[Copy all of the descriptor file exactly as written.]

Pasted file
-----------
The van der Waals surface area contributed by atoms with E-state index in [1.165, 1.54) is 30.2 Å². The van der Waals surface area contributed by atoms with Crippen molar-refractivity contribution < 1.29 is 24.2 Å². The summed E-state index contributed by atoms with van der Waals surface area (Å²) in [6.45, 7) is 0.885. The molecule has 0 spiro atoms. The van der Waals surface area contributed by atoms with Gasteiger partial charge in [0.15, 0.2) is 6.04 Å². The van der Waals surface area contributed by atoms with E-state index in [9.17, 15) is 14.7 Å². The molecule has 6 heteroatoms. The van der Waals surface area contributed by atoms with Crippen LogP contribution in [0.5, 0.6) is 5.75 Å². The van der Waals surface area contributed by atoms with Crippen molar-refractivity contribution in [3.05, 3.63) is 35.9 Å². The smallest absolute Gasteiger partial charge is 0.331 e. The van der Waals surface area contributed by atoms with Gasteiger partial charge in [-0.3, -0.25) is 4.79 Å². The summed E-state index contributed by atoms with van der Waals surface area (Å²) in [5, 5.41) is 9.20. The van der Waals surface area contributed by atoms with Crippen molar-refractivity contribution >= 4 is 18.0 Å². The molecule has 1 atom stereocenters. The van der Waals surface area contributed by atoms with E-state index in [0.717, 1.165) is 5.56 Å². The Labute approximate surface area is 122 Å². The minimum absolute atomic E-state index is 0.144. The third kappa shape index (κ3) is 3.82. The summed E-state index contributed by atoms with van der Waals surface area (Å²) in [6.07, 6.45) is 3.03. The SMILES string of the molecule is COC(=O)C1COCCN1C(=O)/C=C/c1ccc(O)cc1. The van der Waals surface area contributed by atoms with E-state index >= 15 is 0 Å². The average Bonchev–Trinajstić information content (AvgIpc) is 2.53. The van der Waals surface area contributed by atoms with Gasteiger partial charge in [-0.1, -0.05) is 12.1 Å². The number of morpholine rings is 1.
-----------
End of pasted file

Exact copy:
The van der Waals surface area contributed by atoms with E-state index in [1.165, 1.54) is 30.2 Å². The van der Waals surface area contributed by atoms with Crippen molar-refractivity contribution < 1.29 is 24.2 Å². The summed E-state index contributed by atoms with van der Waals surface area (Å²) in [6.45, 7) is 0.885. The molecule has 0 spiro atoms. The van der Waals surface area contributed by atoms with Gasteiger partial charge in [0.15, 0.2) is 6.04 Å². The van der Waals surface area contributed by atoms with E-state index in [9.17, 15) is 14.7 Å². The molecule has 6 heteroatoms. The van der Waals surface area contributed by atoms with Crippen LogP contribution in [0.5, 0.6) is 5.75 Å². The van der Waals surface area contributed by atoms with Crippen molar-refractivity contribution in [3.05, 3.63) is 35.9 Å². The smallest absolute Gasteiger partial charge is 0.331 e. The van der Waals surface area contributed by atoms with Gasteiger partial charge in [-0.3, -0.25) is 4.79 Å². The summed E-state index contributed by atoms with van der Waals surface area (Å²) in [5, 5.41) is 9.20. The van der Waals surface area contributed by atoms with Crippen molar-refractivity contribution >= 4 is 18.0 Å². The molecule has 1 atom stereocenters. The van der Waals surface area contributed by atoms with E-state index in [0.717, 1.165) is 5.56 Å². The Labute approximate surface area is 122 Å². The minimum absolute atomic E-state index is 0.144. The third kappa shape index (κ3) is 3.82. The summed E-state index contributed by atoms with van der Waals surface area (Å²) in [6.07, 6.45) is 3.03. The SMILES string of the molecule is COC(=O)C1COCCN1C(=O)/C=C/c1ccc(O)cc1. The van der Waals surface area contributed by atoms with E-state index >= 15 is 0 Å². The average Bonchev–Trinajstić information content (AvgIpc) is 2.53. The van der Waals surface area contributed by atoms with Gasteiger partial charge in [-0.1, -0.05) is 12.1 Å². The number of morpholine rings is 1.